The Seven Salem Eclipse, also known as the North American Eclipse, took place on August 21st of 2017.
It is known as the Seven Salem Eclipse because its path of totality overshadowed seven cities named Salem as it travelled across North America – in Oregon, Idaho, Wyoming, Nebraska, Missouri, Kentucky, and South Carolina.
Why is the name Salem significant?
Salem or Shalom, in Hebrew, signifies ‘Peace’ and the similar word salaam in Arabic also means peace.
Besides taking a look at the Salems, I will also explore other places that were on the eclipse’s path of totality.
Another total solar eclipse will occur in the U.S. in a seven year time-frame, with the second one occurring on April 8, 2024.
The 2017 eclipse traveled from northwest to southeast and the 2024 eclipse will travel from southwest to northeast.
The paths of the two eclipses will cross each other over an area spanning parts of Missouri, Illinois, and Kentucky. For comparison purposes, the map here shows a national and regional view of both paths of totality over the U.S.
This is an interesting and totally unexpected find for me – I just realized the path of totality for the 2024 crosses over many of the major cities in linear alignment that I was tracking in part 4 of my last series, including cities showing on this map of San Antonio, Texas; Cincinnati, Ohio; Cincinnati, Ohio; Erie, Pennsylvania; and Buffalo, New York.
The other cities I had looked at that are not showing on this map, are located very close to the southern boundary – Shreveport, Louisiana; Memphis, Tennessee, and Louisville, Kentucky.
And the city of Carbondale, Illinois, which I will be looking at in this post, is at the exact center of both eclipse paths.
Hmmm. Is all of this coincidental…or intentionally or intentionally done by the original builders of the ancient advanced civilization?
Total solar eclipses occur when the moon completely blocks the view of the sun, and are only visible along a narrow track of the Earth’s surface.
For a few moments during totality, when the moon completely covers the sun, the day becomes night, the horizon displays the colors of sunset, and the heavenly bodies usually seen only at night appear.
So, let’s take a look at the cities on the path of totality of the Seven Salem solar eclipse of 2017.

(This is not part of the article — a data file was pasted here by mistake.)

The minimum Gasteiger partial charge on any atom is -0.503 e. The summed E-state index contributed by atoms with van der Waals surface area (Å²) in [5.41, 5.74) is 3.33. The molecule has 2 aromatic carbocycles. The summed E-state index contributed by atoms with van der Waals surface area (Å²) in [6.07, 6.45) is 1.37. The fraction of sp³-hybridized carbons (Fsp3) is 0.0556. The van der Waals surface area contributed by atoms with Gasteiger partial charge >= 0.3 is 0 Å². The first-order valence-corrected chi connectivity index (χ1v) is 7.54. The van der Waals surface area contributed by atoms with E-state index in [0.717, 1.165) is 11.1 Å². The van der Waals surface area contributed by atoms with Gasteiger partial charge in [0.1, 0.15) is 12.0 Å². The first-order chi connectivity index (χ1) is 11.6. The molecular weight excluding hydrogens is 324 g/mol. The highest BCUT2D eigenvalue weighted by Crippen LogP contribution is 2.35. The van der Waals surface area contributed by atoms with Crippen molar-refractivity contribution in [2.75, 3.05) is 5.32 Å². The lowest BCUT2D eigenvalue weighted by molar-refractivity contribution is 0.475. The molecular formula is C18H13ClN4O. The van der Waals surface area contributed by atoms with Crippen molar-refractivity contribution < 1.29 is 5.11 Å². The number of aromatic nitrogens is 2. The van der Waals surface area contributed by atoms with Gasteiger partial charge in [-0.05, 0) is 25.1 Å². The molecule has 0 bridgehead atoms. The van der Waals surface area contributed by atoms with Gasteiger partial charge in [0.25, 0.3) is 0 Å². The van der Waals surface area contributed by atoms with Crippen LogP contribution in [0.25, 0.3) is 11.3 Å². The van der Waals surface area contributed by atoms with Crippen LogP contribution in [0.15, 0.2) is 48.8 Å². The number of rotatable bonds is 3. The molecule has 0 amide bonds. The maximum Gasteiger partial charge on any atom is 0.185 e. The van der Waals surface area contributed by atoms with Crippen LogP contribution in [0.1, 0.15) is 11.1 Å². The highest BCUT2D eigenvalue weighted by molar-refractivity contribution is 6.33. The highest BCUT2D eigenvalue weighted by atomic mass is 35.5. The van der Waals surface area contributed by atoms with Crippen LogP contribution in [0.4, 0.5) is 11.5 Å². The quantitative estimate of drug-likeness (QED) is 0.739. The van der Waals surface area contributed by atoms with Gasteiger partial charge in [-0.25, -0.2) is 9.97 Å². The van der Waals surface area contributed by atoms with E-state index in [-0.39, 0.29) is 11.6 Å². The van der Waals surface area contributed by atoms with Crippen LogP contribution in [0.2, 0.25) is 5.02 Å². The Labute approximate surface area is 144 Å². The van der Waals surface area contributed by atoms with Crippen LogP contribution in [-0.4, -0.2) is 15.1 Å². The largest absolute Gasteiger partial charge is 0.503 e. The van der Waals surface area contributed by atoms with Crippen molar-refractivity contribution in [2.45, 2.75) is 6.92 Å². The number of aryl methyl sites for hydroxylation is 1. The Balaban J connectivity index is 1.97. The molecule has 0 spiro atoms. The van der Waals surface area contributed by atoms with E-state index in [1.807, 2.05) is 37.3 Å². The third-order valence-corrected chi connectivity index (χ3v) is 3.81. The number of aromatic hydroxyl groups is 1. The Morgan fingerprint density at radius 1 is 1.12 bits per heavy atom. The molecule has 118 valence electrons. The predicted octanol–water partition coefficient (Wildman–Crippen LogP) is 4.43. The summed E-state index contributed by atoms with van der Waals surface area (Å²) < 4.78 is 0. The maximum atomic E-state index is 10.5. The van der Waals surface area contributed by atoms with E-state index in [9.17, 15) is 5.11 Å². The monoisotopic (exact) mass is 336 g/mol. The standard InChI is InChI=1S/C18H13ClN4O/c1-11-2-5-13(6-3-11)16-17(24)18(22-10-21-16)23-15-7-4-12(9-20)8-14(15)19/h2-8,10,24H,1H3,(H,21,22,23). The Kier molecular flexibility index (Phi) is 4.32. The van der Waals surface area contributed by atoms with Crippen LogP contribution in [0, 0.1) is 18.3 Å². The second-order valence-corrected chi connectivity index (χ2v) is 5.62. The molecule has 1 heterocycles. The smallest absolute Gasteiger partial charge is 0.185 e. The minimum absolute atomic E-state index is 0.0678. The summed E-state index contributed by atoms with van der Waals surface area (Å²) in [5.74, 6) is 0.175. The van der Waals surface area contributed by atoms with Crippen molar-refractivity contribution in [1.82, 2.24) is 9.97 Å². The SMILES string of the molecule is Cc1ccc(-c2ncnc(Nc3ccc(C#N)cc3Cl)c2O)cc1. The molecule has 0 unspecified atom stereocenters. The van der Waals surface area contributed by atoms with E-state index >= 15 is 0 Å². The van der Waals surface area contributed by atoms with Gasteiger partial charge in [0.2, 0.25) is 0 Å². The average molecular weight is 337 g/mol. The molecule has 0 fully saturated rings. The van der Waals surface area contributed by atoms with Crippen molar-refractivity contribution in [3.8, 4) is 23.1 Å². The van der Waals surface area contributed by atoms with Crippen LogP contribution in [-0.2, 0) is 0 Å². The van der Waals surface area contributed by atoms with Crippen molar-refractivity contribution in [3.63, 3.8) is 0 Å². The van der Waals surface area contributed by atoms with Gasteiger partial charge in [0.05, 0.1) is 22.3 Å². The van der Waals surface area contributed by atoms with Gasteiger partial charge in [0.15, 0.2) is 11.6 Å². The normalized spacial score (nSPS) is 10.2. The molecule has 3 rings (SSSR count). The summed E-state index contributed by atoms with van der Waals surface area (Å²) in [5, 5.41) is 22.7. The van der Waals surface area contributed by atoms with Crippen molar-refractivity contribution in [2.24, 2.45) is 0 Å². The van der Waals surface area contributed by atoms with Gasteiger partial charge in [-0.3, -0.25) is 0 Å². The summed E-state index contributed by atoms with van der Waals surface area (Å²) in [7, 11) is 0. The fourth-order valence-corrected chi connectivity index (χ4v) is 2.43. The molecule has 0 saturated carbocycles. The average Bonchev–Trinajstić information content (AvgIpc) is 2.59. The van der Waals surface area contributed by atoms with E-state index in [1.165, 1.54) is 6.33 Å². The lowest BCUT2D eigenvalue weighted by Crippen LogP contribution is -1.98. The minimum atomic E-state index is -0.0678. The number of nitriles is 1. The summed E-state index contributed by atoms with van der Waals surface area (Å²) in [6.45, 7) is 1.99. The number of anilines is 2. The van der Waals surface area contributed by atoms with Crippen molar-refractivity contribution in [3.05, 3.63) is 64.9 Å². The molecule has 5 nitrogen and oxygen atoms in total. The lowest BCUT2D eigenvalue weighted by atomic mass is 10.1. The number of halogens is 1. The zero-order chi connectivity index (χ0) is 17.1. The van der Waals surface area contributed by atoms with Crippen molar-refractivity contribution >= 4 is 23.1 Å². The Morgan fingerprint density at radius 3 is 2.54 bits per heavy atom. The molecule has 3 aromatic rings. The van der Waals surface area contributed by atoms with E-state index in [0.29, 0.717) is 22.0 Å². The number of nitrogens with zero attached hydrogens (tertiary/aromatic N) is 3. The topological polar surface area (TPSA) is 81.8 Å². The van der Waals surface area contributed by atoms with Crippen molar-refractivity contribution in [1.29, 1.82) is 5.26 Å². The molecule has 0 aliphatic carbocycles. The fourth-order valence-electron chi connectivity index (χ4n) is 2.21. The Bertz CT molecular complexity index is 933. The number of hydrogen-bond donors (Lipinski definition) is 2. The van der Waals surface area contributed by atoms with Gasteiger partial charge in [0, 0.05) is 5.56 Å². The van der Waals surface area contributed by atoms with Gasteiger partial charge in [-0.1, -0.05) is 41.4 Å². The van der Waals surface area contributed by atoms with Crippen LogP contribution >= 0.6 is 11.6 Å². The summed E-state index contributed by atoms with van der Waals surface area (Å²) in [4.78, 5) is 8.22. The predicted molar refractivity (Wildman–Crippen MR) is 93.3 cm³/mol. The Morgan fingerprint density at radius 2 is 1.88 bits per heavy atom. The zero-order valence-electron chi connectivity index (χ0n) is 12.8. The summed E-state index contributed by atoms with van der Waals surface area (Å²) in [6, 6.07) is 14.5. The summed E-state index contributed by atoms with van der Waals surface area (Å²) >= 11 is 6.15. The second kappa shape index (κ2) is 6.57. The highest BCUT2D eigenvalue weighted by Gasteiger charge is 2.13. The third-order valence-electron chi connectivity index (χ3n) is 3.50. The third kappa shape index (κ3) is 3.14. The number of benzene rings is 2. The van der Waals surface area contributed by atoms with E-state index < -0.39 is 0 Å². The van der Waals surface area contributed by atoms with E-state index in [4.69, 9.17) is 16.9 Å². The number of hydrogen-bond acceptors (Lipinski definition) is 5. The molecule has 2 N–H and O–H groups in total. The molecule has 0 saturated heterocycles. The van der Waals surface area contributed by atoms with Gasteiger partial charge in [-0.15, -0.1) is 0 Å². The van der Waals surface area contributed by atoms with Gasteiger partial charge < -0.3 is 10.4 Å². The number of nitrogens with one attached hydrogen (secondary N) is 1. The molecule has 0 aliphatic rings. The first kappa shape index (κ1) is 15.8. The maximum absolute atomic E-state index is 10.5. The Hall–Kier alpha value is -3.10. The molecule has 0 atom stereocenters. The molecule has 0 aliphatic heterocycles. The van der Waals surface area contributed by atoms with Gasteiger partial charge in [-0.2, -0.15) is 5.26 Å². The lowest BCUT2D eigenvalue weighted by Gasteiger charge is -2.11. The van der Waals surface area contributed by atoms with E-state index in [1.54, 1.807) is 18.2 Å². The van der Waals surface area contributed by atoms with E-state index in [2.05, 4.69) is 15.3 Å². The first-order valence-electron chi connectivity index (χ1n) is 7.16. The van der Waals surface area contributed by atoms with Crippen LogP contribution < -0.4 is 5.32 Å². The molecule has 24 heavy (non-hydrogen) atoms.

Salem is the capital of the State of Oregon, and the seat of Marion County, in the center of the Willamette Valley…
…alongside the Willamette River.
It was said to have been founded by Jason Lee and other Methodist missionaries in 1842, became capital of the Oregon Territory in 1851, and incorporated as a city in 1857.
This was notated as a survey map of Salem from 1852.
Jason Lee, called the Father of Salem, established a Methodist Mission here in 1834…
…and Willamette University in 1842, the oldest university in the western United States.
The first financial institution in Salem, the Ladd & Bush Bank, was co-founded in 1867 by William Ladd and Asahel Bush.
The building is known for its elaborate, cast-iron facade.
Construction of the Reed Opera House was said to have commenced in 1869 and was completed in 1870, quickly becoming the center of Salem’s entertainment and social life.
We are told its function as an opera house theater officially ended in 1900, and became a department store shortly thereafter, because of the opening of the nearby Grand Theater, which had more modern amenities and a ground-floor entrance.
Here is a picture of the Grand Theater with its original architecture on the left, and what the building looks like today minus the extended tower at the center of the building.
It currently houses retail businesses, offices, and a ballroom, and other facilities rented for special events.
The Independent Order of Odd Fellows (I.O.O.F.) were credited with having built the Grand Theater, and the building later became Odd Fellows Chemeketa Lodge Number 1 and is also known as the I.O.O.F. Temple.
The American lodges formed a governing system separate from the English Order in 1842, and assumed the name Independent Order of Odd Fellows in 1843.
The command of the IOOF is to “visit the sick, relieve the distressed, bury the dead and educate the orphan.”
Would be interesting to know what was really going on here.
The Marion County Courthouse in Salem was said to have been built in 1872…
…and demolished in 1952 to make space for the current Marion County Courthouse.
The Elsinore Theater first opened in 1926, with the owner George Guthrie enlisting the architectural firm of Lawrence and Holford to design the building in the Tudor Gothic style meant to resemble the city of Elsinore from Shakespeare’s play “Hamlet.”
Said to have originally been designed for live performances and silent films, in 1929, the owner leased the theater to Fox West Coast Theaters, and then a year later to Warner Brothers Theaters, which ran it as a movie theater until 1951.
It began a general decline starting in the 1950s into a second-run movie theater, and was set to be demolished in 1980, but was saved by a grass-roots effort.